Last week's arrest of a 28-year old paramedic and father of two, accused of drugging and murdering three gay men in Lahore after connecting with them on a social website, has not brought a sigh of relief to Pakistan's LGBT communities.
After the arrest he confessed to the murders, saying he wanted to send a message about the evils of pedophilia and gay sex. Some activists fear he might be hailed as an “anti-LGBT” hero.
Homosexuality is complicated in Pakistan. Gay sex is illegal in Pakistan, and while the government doesn't overtly target homosexuals and rarely hands down the lengthy jail sentences that are allowed under the law, tolerance for out-of-the-closet homosexuality is low.
In the predominantly Muslim country, gay men and women face social stigma, disapproval, and discrimination in many areas. Some members of the LGBT community embrace their identity and are fighting for rights in Pakistan. But many men choose to live in the closet – they want the wife, kids and societal respect while having casual gay sex on the side.
The accused killer used the self-styled “gay social network” Manjam to connect with his victims, according to a 20-minute long jailhouse interview with Urdu-language Samaa TV, which drew ire online from activists for giving the accused murder a platform. The site is banned in Pakistan, and it has announced it will close its website to nonmembers in Pakistan until further notice.
During the interview, he confessed to the murders and said he was lured and raped when he was in 5th grade by an older student. He says he reported the incident to the police and his school, but the assailant was never charged because he came from a powerful family.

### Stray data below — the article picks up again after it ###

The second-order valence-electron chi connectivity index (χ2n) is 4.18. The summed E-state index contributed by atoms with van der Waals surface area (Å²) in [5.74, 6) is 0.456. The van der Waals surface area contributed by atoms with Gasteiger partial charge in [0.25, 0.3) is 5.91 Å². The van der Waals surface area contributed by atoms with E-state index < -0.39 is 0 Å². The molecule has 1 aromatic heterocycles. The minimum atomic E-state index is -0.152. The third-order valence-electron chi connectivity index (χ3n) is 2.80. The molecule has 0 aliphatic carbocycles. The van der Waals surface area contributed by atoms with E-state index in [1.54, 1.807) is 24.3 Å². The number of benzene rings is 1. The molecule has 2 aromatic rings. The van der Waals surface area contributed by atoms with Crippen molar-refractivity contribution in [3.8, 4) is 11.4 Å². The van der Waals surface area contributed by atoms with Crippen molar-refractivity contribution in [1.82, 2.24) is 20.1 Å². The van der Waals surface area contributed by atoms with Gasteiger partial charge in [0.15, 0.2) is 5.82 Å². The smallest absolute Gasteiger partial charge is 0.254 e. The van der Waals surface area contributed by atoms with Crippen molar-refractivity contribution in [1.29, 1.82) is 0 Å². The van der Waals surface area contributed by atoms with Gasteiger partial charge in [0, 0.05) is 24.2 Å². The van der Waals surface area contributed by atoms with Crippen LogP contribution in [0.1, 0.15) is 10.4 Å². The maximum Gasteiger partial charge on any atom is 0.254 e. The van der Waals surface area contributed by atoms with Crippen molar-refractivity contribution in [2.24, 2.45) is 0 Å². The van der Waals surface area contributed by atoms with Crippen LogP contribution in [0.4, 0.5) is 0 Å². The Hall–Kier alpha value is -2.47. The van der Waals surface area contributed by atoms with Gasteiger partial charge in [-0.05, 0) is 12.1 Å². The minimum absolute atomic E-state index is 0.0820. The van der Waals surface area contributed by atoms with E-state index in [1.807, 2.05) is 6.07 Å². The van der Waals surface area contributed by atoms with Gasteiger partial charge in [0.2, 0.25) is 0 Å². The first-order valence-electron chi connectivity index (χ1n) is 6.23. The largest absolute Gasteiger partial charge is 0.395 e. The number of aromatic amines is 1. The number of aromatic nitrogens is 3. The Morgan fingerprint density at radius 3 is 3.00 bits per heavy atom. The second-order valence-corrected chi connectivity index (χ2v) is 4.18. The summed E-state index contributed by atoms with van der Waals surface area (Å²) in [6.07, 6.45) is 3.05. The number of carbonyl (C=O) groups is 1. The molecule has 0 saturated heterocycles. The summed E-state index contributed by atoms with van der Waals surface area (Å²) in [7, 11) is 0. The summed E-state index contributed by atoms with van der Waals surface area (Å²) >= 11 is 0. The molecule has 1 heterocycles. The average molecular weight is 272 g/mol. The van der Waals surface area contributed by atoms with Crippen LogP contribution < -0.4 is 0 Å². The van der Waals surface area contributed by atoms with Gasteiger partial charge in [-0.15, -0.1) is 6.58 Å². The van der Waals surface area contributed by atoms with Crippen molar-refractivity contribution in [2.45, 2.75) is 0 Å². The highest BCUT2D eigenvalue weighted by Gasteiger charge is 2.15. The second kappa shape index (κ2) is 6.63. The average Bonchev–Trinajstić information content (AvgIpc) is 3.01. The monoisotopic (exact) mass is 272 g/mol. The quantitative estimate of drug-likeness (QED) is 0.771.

Here are some translated excerpts from the interview in Urdu:
“I have a cause, the evil that is spreading in our society because of these people. They have left the straight path and are ruining other people's lives. It's not because [they are gay out] of necessity. For them gay sex is recreation, they call it a sport activity” [04:13-31]
“Reporter: Did you not feel bad that you killed a living person?” “No, I cleaned the trash […] But I felt bad for his family members[…] My way was wrong[…]” [08:00-45]
“Because of gay sex lots of injustices are spreading in society. Someone does it with one guy, gets him in the habit then he forces himself on someone else.” [13:35-49]
“I don't think these people are garbage. I think their habits are garbage[…]” [14:45-54]
In response to his confession on Samaa TV, Pakistani LGBT rights activist Hadi Hossain wrote an open letter on Scroll.in, saying the case has unwittingly broken Pakistan's silence over homosexuality:
I want to respond to some things you said on that show. That is important for me because I am part of the “kachra” (garbage), the word you used to describe gay men.
You thought that your actions would instill fear of death in us. Community members initially panicked. Some existing online forums and groups were deleted. But you forgot our undying resilience which has motivated us since childhood. We have been bullied, abused, kicked, mocked, shoved, taunted, punished, violated. All our lives, we have been told by the zealots of this hetero-normative society that we need to change, or live in shame for being who we are, live in constant fear of being discovered and to remain guilty of what we do. What we have faced has been more fearful than death.
An anonymous blogger at Pious Sluts accused Samaa TV of making the accused killer a religious hero on their program:
Have you ever wondered that the guy who killed three other guys is a monster? What’s worst that you made a patient of necrophilia a hero! Wow! I must laud your efforts for actually shifting the blame onto victims. Isn’t it what this society told you? Like we have our national leaders and Islamist barons demanding that if a raped woman cannot bring 4 male eye-witnesses she must keep her silence or die!
The role of the media in Pakistan is often questioned in the debate over gay rights. A few months ago, a TV news reporter invaded the home of a couple, accused the men of having a gay relationship and handed them over to police while calling for tougher laws against homosexuality. The reporter for Samaa TV, however, didn't verbally pass judgement on homosexuality during the interview with the accused killer.
On Twitter, filmmaker Sana Haq observed the impact of the case:
Pakistan isn't ready for this conversation, but here it is regardless, in the form of three dead gay men. http://t.co/JNdqdJFyBt
— Sana Haq (@sanaattiqhaq) April 29, 2014